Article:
Enabling secure and ubiquitous Artificial Intelligence (AI) is a key priority for the Arm architecture. The potential for AI and machine learning (ML) is clear, with new use cases and benefits emerging almost daily - but alongside this, computational requirements for AI have been growing at an exponential rate and require new hardware and software innovation to continue to balance memory, compute efficiency and bandwidth. The training of Neural Networks (NNs) is critical to the continued advancement of AI capabilities, and today marks an exciting step in this evolution with Arm, Intel and NVIDIA jointly publishing a whitepaper on a new 8-bit floating point specification, ‘FP8’.
FP8 is an interchange format that will allow software ecosystems to share NN models easily, and the collaboration between Arm, Intel and NVIDIA to support this one standard is significant. It means models developed on one platform may be run on other platforms without encountering the overhead of having to convert the vast amounts of model data between formats while reducing task loss to a minimum. FP8 minimizes deviations from existing IEEE floating formats, allowing developers to leverage existing implementations, accelerate adoption across platforms and improve their productivity.
Adopting reduced precision floating-point formats brings a number of benefits. Until a few years ago, training of Neural Networks was computed mostly with IEEE standard 32-bit floating-point numbers. Larger networks with more and more layers were found to be progressively more successful at NN tasks but in certain applications, this success came with an ultimately unmanageable increase in memory footprint, power consumption, and compute resources. It became imperative to reduce the size of the data elements (activations, weights, gradients) from 32 bits, and so the industry started using 16-bit formats, such as Bfloat16 and IEEE FP16. As the number of diverse applications requiring greater accuracy grows, Neural Networks are once again facing challenges around memory footprint, power consumption and compute resources. As a result, there is a rising demand today for a novel and simple 8-bit floating-point representation (alongside Bfloat and IEEE FP32) to enable even greater NN efficiency.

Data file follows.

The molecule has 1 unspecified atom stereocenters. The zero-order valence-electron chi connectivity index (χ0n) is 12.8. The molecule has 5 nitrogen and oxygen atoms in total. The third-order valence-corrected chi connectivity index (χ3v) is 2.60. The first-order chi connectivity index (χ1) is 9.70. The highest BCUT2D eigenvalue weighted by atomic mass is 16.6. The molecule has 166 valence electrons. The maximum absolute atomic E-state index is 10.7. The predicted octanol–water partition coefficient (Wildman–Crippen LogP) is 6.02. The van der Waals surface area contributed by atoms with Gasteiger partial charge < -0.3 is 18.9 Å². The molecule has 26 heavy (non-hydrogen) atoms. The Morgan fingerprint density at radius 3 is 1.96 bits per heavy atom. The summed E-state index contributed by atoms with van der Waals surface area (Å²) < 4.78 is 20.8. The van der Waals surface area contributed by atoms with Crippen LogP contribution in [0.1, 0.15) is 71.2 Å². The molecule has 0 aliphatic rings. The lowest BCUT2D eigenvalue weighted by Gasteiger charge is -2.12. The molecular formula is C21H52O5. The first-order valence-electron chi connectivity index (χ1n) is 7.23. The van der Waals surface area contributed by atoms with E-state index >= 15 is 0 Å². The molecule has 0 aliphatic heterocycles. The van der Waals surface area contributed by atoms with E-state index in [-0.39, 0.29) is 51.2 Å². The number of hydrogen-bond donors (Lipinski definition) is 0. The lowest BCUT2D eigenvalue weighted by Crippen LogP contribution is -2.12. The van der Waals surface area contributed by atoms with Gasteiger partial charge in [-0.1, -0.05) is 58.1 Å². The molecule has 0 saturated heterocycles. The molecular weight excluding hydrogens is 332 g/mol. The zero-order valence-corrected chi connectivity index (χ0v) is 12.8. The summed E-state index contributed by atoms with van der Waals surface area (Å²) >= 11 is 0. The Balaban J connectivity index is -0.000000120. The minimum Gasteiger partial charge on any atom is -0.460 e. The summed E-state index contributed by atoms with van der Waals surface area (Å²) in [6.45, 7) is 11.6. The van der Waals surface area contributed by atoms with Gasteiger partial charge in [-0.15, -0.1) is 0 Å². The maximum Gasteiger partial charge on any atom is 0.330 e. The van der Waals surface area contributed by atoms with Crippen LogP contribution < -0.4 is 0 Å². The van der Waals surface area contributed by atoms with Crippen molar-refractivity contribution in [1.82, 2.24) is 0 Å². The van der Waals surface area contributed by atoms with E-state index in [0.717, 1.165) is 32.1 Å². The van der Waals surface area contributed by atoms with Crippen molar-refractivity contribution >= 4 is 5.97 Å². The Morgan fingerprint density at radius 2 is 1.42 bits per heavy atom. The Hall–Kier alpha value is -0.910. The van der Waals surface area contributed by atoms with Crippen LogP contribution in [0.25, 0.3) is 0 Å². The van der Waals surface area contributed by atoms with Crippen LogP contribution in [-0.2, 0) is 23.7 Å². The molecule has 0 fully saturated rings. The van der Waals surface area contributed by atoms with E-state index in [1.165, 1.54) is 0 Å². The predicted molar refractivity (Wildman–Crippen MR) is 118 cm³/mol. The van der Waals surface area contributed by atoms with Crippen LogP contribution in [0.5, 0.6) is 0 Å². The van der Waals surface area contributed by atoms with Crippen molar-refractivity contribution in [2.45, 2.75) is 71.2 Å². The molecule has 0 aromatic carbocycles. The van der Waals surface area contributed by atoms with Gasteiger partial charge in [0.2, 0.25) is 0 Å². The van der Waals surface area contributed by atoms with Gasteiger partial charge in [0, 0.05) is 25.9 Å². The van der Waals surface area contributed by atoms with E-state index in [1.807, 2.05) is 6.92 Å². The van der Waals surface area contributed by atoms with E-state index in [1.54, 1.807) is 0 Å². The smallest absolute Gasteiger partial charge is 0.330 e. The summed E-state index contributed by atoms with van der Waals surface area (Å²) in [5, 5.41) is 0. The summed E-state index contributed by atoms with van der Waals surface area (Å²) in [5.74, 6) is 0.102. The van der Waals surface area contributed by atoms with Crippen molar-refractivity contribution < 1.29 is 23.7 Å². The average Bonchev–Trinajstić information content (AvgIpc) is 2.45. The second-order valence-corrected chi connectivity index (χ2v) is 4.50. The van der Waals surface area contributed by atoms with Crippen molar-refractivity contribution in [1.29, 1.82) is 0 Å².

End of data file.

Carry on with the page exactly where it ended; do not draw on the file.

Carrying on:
Considerable experimentation has demonstrated that FP8 shows comparable model performance to using 16- and 32-bit precision for transformer-based AI models as well as on models for computer vision and Generative Adversarial Networks (GANs). While FP8 has a somewhat limited dynamic range due to having only a small number of exponent bits, this can be compensated for by software-proprietary, per-tensor scale factors which adjust the representable range so that it better matches the values (weights, activations, gradients, etc) being handled instead of relying solely on the FP8 format. In addition, a model can be trained and deployed under the identical format of FP8, whereas fixed-point formats, notably int8, require carefully derived estimation based on statistics during the deployment phase in order to maintain accuracy, not to mention the calibration and conversion overhead.
Here at Arm, we are planning to add FP8 support to the Armv9 ISA as part of Armv9.5-A in 2023 and exploring the best way to integrate this support across all of our ML platforms. We firmly believe in the benefits of the industry coalescing around one 8-bit floating point format, enabling developers to focus on innovation and differentiation where it really matters. We’re excited to see how FP8 advances AI development in the future.
Read more about FP8 in this new technical paper:
FP8 Technical Paper